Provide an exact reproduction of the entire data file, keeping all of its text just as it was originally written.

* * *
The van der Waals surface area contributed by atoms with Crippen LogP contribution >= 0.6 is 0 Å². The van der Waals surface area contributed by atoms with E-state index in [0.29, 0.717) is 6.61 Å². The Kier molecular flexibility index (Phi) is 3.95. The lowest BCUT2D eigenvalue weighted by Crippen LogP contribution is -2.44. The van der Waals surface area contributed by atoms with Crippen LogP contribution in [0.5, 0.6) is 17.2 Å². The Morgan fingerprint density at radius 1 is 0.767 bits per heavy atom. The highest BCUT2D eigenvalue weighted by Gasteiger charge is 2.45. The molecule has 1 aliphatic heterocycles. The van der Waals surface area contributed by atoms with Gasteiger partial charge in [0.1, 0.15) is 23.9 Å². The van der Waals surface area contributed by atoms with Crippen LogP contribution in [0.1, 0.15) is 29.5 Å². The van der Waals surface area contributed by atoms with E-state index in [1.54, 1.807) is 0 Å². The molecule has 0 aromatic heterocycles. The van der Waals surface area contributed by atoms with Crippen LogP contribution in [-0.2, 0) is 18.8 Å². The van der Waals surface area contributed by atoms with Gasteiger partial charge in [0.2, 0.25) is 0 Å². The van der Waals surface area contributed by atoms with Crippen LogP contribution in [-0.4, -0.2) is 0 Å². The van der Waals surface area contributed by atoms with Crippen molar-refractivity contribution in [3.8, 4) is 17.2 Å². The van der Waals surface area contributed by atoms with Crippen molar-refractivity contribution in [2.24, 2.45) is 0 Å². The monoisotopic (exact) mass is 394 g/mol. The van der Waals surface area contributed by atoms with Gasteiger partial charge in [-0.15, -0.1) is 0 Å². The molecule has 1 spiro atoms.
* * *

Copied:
The van der Waals surface area contributed by atoms with Crippen LogP contribution >= 0.6 is 0 Å². The van der Waals surface area contributed by atoms with E-state index in [0.29, 0.717) is 6.61 Å². The Kier molecular flexibility index (Phi) is 3.95. The lowest BCUT2D eigenvalue weighted by Crippen LogP contribution is -2.44. The van der Waals surface area contributed by atoms with Crippen LogP contribution in [0.5, 0.6) is 17.2 Å². The Morgan fingerprint density at radius 1 is 0.767 bits per heavy atom. The highest BCUT2D eigenvalue weighted by Gasteiger charge is 2.45. The molecule has 1 aliphatic heterocycles. The van der Waals surface area contributed by atoms with Gasteiger partial charge in [0.1, 0.15) is 23.9 Å². The van der Waals surface area contributed by atoms with Crippen LogP contribution in [0.1, 0.15) is 29.5 Å². The van der Waals surface area contributed by atoms with E-state index in [1.54, 1.807) is 0 Å². The molecule has 0 aromatic heterocycles. The van der Waals surface area contributed by atoms with Crippen LogP contribution in [-0.2, 0) is 18.8 Å². The van der Waals surface area contributed by atoms with Gasteiger partial charge in [0.2, 0.25) is 0 Å². The van der Waals surface area contributed by atoms with Crippen LogP contribution in [-0.4, -0.2) is 0 Å². The van der Waals surface area contributed by atoms with Crippen molar-refractivity contribution in [3.8, 4) is 17.2 Å². The van der Waals surface area contributed by atoms with Crippen molar-refractivity contribution in [2.24, 2.45) is 0 Å². The monoisotopic (exact) mass is 394 g/mol. The van der Waals surface area contributed by atoms with Gasteiger partial charge in [-0.15, -0.1) is 0 Å². The molecule has 1 spiro atoms.